Earlier on Wednesday, Senate Minority Leader Mitch McConnel, an institutionalist and ally of Ms Cheney, changed the topic when asked about the spat.
“We are confronted with severe challenges from the new administration and a narrow majority in the House and a 50-50 Senate to turn America into a socialist country and that’s 100 percent my focus,” he said, according to CNN.
The latest rift in the Republican Party shows the disconnect between anti-Trump Republicans who want the party to move on from its divisive leader and the pro-Trump lawmakers eager to boost the former president’s baseless claims that the 2020 election was stolen from him.
Notably, Ms Cheney was outspoken about Mr Trump’s incitement of the 6 January insurrection at the Capitol, which secured Mr Trump the dishonor of being the only US president to be impeached twice. Ms Cheney was one of 10 congressional Republicans who voted to impeach him, and the most senior.
Other figures within the party, such as Senators Ted Cruz and Josh Hawley, have expressed support for Trumpian beliefs, such as the unfounded claims that the 2020 US election had widespread voter fraud.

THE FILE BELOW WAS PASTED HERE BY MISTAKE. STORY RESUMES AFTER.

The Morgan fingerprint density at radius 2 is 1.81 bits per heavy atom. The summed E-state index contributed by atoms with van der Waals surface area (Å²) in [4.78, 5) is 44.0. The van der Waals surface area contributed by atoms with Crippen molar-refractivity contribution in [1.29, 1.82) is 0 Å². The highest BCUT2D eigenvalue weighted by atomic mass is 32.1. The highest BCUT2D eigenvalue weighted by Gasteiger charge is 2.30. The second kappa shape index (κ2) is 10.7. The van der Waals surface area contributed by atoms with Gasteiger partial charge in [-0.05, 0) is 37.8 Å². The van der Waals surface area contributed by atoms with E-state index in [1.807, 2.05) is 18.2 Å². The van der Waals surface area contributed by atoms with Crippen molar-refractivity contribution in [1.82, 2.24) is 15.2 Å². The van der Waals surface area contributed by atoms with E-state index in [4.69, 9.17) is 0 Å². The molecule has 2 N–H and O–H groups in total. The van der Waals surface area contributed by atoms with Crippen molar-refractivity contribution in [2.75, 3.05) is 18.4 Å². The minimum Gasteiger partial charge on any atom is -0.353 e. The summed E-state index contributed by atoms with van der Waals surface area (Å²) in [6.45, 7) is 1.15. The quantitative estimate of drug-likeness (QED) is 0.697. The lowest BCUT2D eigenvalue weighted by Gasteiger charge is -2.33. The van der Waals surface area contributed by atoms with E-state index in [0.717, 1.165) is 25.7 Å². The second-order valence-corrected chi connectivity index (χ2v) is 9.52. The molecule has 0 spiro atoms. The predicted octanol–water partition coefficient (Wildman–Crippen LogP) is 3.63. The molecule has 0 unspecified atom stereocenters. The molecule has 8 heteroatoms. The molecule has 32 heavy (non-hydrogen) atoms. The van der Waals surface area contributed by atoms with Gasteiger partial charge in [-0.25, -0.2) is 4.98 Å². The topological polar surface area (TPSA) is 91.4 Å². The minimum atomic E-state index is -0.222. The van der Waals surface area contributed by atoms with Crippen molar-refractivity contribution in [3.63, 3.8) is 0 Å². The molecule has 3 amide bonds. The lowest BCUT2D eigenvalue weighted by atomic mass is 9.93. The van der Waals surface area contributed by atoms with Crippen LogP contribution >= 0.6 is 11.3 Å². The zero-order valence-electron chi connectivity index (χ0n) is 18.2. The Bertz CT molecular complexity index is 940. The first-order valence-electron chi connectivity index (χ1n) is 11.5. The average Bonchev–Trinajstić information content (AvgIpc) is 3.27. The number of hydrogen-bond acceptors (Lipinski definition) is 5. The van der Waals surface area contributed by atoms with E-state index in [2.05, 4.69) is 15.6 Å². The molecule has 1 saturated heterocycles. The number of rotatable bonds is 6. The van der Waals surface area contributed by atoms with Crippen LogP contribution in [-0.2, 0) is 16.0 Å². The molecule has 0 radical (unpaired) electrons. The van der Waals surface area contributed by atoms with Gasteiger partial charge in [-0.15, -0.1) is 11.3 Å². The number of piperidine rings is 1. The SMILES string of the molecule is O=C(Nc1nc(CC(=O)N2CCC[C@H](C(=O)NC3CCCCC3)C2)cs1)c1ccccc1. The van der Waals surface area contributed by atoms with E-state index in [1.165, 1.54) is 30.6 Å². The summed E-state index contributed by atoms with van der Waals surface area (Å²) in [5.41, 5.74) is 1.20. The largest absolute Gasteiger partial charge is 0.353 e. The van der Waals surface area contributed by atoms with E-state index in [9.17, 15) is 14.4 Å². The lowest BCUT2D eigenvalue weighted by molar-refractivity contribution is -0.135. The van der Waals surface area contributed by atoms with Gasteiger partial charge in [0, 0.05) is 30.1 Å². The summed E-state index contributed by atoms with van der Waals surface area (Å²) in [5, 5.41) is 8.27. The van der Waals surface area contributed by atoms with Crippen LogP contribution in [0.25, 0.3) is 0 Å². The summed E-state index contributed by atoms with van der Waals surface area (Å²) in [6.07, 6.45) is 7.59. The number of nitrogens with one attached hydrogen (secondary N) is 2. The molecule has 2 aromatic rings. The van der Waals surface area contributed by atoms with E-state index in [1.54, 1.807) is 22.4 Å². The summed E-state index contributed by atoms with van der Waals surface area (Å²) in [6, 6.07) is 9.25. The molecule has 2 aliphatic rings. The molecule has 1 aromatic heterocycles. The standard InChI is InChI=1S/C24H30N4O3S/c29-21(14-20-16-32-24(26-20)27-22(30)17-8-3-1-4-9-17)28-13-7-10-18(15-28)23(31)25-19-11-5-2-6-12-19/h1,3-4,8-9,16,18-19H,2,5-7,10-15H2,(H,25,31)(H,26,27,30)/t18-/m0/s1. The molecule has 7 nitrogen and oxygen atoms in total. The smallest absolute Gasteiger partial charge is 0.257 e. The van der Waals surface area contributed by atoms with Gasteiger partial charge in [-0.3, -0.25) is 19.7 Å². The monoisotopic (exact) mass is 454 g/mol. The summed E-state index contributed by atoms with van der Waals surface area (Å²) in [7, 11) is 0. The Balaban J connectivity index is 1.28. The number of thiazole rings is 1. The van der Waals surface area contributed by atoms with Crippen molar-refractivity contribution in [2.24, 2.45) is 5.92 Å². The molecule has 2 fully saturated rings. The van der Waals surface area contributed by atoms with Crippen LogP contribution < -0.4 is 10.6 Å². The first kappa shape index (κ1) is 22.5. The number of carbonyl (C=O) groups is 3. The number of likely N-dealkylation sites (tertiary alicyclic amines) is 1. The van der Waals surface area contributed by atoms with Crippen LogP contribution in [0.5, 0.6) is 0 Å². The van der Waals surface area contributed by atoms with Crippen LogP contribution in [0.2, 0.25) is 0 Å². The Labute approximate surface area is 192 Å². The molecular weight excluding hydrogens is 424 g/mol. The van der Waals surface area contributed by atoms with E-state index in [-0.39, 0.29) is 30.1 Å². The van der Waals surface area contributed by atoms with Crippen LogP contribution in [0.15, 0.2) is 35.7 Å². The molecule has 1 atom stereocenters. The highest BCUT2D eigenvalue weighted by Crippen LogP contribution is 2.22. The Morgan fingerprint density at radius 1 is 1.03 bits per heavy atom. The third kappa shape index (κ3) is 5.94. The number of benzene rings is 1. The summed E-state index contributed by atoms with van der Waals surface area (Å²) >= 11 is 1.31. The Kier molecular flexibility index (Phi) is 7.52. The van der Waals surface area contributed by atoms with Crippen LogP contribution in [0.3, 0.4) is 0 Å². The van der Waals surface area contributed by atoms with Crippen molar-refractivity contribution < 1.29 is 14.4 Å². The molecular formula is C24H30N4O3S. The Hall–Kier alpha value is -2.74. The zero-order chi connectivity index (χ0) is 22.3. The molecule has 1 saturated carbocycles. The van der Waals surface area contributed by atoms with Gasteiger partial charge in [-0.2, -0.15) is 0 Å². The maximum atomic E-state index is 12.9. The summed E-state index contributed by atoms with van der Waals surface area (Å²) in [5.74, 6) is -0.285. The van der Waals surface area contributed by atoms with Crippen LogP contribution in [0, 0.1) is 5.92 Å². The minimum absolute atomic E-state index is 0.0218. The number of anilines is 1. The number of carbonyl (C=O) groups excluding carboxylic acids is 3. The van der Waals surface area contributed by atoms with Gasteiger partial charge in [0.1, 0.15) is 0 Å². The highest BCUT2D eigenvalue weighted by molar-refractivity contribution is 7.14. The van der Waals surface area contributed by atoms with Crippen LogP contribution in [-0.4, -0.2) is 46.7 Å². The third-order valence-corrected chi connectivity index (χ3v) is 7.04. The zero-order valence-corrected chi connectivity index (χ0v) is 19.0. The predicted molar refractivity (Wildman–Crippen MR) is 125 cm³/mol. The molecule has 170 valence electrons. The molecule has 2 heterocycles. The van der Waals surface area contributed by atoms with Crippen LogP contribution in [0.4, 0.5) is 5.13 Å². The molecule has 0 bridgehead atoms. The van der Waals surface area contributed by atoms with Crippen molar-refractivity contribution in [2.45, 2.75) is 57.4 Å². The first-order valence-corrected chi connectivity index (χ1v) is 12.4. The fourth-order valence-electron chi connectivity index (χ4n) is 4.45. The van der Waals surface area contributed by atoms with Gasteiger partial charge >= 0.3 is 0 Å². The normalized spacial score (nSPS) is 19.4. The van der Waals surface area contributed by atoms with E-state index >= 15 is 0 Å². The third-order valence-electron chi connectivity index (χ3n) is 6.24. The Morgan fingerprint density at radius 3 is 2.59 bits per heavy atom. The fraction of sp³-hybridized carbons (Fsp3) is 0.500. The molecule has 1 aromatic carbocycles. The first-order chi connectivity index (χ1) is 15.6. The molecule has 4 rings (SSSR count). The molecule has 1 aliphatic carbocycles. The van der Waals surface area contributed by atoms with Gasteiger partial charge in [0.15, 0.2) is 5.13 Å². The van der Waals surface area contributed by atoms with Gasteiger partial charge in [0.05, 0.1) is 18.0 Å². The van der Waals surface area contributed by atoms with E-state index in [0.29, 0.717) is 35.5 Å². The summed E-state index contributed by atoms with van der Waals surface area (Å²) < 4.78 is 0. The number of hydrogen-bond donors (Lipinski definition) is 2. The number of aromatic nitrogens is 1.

Mr Biden is not the first senior Democrat to speak out against the apparent plot to remove Liz Cheney from her leadership roles within the Republican party. On Tuesday, Speaker of the House Nancy Pelosi sent out a statement, joking about the fear that Republicans have about Cheney, one of the most powerful women in Republican politics.
“Word is out that House GOP Leaders are looking to push Rep. Liz Cheney from her post as House Republican Party Chair - the most senior woman in GOP leadership - for a litany of very Republican reasons: she won’t lie, she isn’t humble enough, she’s like a girlfriend rooting for the wrong team, and more,” the tongue-in-cheek statement from Ms Pelosi said.
Ms Cheney’s days in House Republican leadership appear numbered. House Minority Leader Kevin McCarthy of California told Fox News on Tuesday that members of his party were “concerned” with Cheney’s ability to carry out her responsibilities.
“There’s no concern about how she voted on impeachment. That decision has been made. I have heard from members concerned about her ability to carry out the job as conference chair - to carry that message,” Mr McCarthy said.
Another member of the Republican party reportedly claimed recently that issues with the congresswoman have reached “boiling point”.
Join our new commenting forum
Join thought-provoking conversations, follow other Independent readers and see their replies